The other thing that’s obvious from this tale is that there is either no procedure for this problem, or (worse) that none of the three staff in the store know the procedure. When you put something like “Click and Collect” into your retail system, you should plan for potential glitches. A store not having the stock would seem to me an obvious problem that might arise.
I’ve got a quick question for you: How long do you think it will be before I buy anything at Dick Smith again?
It’s possible to do it right
Getting It Right
Before I go, I’d like to point out how unnecessary this is. It’s possible to do bricks and mortar retail, get it right, and make money. On a small scale, I know speciality retailers who I will seek out: the paper shop at Enmore, and the braid and button shops in Newtown, for example.
There is one example of a huge chain that does bricks and mortar on skinny margins and makes a lot of money. I don’t love McDonald’s food, though I do sometimes eat it. I don’t admire its marketing, or what the fast food industry might be doing for our health, but I admire a lot about the way McDonald’s does retail — and the way it handles staff, responsibility and customers.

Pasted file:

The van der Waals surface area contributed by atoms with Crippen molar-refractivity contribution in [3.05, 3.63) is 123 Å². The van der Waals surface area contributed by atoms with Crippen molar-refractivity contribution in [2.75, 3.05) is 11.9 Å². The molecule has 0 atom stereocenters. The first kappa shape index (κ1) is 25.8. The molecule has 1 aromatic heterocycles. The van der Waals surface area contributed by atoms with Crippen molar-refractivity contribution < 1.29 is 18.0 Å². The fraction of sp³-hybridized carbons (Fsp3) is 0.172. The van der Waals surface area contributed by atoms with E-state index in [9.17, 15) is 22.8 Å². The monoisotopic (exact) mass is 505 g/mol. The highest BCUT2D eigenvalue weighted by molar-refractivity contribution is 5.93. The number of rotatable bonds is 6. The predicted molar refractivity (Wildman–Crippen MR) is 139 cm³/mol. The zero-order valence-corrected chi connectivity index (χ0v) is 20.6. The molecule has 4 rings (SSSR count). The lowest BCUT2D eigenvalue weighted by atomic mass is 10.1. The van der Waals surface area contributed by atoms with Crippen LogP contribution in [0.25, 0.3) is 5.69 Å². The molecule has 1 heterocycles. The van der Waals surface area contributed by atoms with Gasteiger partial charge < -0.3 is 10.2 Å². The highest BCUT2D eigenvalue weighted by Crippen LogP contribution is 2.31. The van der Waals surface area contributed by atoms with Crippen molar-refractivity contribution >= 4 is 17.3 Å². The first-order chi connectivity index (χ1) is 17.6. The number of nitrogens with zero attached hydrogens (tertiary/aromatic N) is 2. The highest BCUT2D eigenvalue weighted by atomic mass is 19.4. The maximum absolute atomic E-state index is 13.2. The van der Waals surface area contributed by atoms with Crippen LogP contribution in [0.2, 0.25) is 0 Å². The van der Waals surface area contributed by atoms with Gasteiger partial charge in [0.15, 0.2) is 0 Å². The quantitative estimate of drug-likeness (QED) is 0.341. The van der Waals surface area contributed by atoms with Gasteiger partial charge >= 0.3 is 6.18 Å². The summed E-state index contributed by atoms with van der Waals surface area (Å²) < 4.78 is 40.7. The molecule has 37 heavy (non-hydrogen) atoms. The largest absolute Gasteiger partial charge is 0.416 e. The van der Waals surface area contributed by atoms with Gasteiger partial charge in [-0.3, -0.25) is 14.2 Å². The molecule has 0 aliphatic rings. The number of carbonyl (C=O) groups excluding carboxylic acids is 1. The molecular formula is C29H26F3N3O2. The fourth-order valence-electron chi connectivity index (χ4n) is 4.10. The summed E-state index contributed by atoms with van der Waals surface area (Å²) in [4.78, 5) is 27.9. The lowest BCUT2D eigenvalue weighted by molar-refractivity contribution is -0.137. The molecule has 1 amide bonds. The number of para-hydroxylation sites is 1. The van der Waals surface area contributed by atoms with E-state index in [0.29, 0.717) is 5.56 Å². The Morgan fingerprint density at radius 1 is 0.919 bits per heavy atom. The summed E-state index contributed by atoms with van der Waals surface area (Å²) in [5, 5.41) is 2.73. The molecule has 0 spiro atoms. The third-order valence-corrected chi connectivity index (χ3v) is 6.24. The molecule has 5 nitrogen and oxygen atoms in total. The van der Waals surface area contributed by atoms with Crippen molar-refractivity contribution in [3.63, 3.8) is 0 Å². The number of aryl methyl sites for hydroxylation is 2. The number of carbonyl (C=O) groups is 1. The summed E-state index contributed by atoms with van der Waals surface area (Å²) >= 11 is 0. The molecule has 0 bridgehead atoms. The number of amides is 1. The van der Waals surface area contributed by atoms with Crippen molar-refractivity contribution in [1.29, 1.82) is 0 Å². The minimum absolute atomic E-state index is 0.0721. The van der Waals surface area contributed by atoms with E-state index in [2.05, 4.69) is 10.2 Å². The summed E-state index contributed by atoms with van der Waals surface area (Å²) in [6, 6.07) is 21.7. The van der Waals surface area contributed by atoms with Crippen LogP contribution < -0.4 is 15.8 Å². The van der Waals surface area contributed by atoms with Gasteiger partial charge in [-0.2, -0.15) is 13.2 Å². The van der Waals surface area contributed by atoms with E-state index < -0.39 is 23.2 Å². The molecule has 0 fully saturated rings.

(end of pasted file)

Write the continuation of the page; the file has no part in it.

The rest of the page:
How does McDonald’s handle staff? OK, It doesn’t overpay, and it does hire young people so it can get cheap labour. On the other hand it trains those staff well, and respects them and their skills. It also rewards good staff with more training, more responsibility and more money.
A family close to mine lost their father when three children were all young. As soon as she could, the oldest went out to get a job and a family friend got her one at a local McDonald’s. As she was hard-working and intelligent, by the time she was about to leave high school she was an assistant manager and had been on several training courses. When the owner of her store heard she wanted to go to Armidale to study, he contacted the store owner there and — before she even knew she was accepted at the University of New England — she had an offer of a job as shift leader, and back to assistant manager as soon as an opening was available.